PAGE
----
EL PASO, Texas (KTSM) – The pandemic has affected how mothers juggle between work, child care and housework which is taking a toll on their mental health and employment.
According to the National Women’s Law Center analysis, women have been losing jobs four times the rate than men.
By September of 2020, the unemployment rate for women started increasing as another school year started with majorly virtual classes, forcing many working mothers to face challenges with child care.
El Pasoan Jordan Carreon, a mom of two small children, was seven months pregnant with her second child when the pandemic started back in March of 2020.
After giving birth in the summer and having three months of maternity leave, she was back at her full-time job at a local car dealership.
Having her 3-month-old baby and her preschool-aged son in day care, she was confronted with an obstacle once her infant’s teacher tested positive for COVID-19.
Both of her children were supposed to quarantine for two weeks because of the exposure, but she said, her workplace was uncooperative.
“I was terminated from my job,” said Carreon, adding “That was the one constant I could count on and having the rug just ripped out from under me it was a huge shock.”
She is now actively looking for a job in her career field, but fears if her next employer will be understanding of the circumstances she is facing.
“It has set me back tremendously,” said Carreon about her career explaining how her partner is currently working on starting up a new business which is their only income at the moment.
Many moms are feeling overwhelmed with the work at home, helping children doing online school and their work schedule.
One of those moms is Jeana Dozier, registered nurse and a mom of two.
“I feel mom guilt and then nurse guilt because I am on call to help and serve others but then again I have my children and it makes it extremely complicated,” said Dozier.
She said she was struggling with mental health, but she found a way to keep her spirits up.
“I had to stop and think, what am I doing this for?” said Dozier, explaining the overwhelming feeling made her proud of being a mom and a nurse who is able to show her children the strength that women carry.
During most of last year, she said her husband was deployed abroad, but now that he is back she said she is lucky to have him help. However, she recognizes that women often carry much more weight on their shoulders.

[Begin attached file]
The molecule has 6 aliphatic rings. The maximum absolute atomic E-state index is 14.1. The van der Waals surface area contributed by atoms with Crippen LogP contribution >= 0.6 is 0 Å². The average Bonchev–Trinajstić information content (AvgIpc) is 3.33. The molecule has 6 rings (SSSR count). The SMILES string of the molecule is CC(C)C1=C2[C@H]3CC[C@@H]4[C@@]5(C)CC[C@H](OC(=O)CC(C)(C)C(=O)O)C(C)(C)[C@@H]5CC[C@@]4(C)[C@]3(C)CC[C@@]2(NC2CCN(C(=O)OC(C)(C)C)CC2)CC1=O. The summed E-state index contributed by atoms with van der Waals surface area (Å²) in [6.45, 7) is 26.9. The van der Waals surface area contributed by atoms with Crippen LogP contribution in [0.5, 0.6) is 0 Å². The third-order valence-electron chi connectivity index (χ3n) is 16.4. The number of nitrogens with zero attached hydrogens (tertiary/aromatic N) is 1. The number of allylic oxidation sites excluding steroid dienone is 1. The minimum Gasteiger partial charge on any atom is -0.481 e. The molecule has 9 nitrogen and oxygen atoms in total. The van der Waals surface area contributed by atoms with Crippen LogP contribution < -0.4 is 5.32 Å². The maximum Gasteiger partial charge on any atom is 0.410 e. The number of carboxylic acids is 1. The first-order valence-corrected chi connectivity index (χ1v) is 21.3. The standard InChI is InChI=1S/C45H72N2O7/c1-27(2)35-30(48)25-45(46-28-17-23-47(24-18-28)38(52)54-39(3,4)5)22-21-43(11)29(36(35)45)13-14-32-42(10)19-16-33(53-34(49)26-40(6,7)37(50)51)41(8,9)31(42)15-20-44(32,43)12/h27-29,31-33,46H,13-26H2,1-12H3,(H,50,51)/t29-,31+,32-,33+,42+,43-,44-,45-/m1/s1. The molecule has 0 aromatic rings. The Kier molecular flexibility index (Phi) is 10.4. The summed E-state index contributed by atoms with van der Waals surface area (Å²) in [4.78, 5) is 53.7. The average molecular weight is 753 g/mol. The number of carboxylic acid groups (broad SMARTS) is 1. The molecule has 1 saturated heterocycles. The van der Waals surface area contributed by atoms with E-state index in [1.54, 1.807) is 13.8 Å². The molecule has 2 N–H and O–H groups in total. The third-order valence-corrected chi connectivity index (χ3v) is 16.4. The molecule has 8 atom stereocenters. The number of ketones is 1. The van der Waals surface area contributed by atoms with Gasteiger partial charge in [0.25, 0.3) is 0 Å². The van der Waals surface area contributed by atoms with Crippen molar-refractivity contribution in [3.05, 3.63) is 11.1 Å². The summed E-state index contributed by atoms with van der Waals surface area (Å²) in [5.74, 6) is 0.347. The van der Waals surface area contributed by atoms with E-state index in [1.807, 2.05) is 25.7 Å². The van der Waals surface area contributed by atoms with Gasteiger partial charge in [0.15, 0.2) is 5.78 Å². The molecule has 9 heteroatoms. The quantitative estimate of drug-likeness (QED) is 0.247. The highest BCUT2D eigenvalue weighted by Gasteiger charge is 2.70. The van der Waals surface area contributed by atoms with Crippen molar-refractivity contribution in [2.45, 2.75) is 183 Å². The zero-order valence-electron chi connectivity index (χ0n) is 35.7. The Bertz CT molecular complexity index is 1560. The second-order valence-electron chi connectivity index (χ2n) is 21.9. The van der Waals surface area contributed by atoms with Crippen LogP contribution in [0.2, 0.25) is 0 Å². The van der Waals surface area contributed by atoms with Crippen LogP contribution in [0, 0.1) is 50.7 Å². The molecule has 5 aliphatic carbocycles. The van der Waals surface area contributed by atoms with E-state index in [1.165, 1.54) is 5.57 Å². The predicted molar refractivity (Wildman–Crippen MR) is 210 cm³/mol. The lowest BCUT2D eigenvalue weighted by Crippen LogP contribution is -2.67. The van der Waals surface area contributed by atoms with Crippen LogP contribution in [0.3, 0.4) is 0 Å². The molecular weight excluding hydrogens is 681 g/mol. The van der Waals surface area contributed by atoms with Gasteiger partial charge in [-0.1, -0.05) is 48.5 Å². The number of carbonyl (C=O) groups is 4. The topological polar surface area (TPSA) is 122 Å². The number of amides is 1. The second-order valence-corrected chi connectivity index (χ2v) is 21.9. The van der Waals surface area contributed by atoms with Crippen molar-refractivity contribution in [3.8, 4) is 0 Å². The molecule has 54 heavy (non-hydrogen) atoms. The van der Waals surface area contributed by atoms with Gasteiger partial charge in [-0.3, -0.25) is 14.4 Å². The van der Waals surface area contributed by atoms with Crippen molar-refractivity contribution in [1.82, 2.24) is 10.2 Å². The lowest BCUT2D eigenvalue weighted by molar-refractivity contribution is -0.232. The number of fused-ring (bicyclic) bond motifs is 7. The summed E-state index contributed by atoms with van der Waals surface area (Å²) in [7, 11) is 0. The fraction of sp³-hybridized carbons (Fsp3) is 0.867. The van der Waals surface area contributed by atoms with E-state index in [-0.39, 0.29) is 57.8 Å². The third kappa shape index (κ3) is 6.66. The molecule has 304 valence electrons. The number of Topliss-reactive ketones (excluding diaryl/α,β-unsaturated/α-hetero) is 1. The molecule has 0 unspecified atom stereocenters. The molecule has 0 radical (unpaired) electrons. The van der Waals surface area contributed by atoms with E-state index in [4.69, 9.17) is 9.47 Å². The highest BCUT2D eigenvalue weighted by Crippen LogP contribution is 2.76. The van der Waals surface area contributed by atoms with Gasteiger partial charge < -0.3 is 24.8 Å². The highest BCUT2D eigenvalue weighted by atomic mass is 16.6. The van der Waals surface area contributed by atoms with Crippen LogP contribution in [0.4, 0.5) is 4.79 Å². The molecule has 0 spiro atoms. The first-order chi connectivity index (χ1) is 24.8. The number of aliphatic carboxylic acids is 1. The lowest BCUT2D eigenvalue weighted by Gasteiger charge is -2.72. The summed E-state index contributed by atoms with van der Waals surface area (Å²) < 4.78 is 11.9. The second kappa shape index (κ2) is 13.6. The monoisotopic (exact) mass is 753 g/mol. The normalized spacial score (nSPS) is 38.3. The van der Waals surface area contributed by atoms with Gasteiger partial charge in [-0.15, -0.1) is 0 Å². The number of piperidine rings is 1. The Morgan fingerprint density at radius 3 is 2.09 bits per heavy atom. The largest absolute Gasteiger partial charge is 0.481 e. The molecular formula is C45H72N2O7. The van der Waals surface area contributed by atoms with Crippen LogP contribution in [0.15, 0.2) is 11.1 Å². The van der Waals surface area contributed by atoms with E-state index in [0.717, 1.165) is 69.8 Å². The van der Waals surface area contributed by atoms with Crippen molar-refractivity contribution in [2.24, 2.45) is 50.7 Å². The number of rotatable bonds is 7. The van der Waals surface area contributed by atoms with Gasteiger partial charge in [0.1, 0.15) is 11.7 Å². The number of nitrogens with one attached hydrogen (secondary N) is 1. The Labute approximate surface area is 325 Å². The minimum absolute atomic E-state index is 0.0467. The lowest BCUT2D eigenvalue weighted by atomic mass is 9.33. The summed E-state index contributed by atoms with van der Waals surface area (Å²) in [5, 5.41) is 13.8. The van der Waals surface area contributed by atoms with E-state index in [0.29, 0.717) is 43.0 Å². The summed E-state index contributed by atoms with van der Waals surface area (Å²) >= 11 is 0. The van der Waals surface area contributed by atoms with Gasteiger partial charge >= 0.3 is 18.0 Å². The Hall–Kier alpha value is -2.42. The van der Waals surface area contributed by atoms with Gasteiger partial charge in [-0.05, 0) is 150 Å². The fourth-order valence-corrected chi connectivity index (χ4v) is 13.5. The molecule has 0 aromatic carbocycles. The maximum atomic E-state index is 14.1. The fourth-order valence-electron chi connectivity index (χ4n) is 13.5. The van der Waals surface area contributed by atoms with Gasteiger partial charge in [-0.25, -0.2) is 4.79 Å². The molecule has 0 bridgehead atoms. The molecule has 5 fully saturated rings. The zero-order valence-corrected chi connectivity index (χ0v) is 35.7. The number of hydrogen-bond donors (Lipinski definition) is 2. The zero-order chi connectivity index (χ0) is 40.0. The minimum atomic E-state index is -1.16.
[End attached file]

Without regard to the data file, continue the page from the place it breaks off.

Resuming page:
To get rid of the “mom guilt” she said remembering her mom working made her feel proud, so she hopes her children will grow up thinking the same way.
Another local mom that wanted to stay anonymous said this was the first time she had to put her motherhood on display in the workplace.
“You work twice as hard to make sure you are more productive,” she said, explaining how women, especially mothers and single moms like her, often feel they have to put in extra work to prove themselves as equally valuable.
“That is a hard and humbling moment for women.I feel that the pandemic set us back because we might be looked at again as less productive,” she affirmed.
The burden that falls on women is hard to manage without support of the partner, family or a therapist.
Life coach and author Emily Golden says asking for help takes courage but it’s ultimately the best way to preserve mother’s mental health and take the pressure off.
“Get real around yourself about what it is that you need and ask, advocate for what you need. Think about your children and think about how you would want them to advocate for themselves if they were in your situation,” advised Golden.
She said men can be an ally in a powerful way if they are open to listening and empathizing with women in their life.
“Find out what it’s like for [women], instead of defaulting into problem-solving, ask what it is that she needs, how can you be of support,” she encouraged.
When it comes to problem-solving, the duties that are expected of women are emotionally and physically draining and require support from the institutions as well.
Easily accessible and affordable childcare as well as free mental counseling for moms are just some basic solutions El Paso moms have suggested.
“They’ll say 2020 was the year of the woman because we definitely were the ones that were keeping this ship together,” said Jeana Dozier, one of the moms.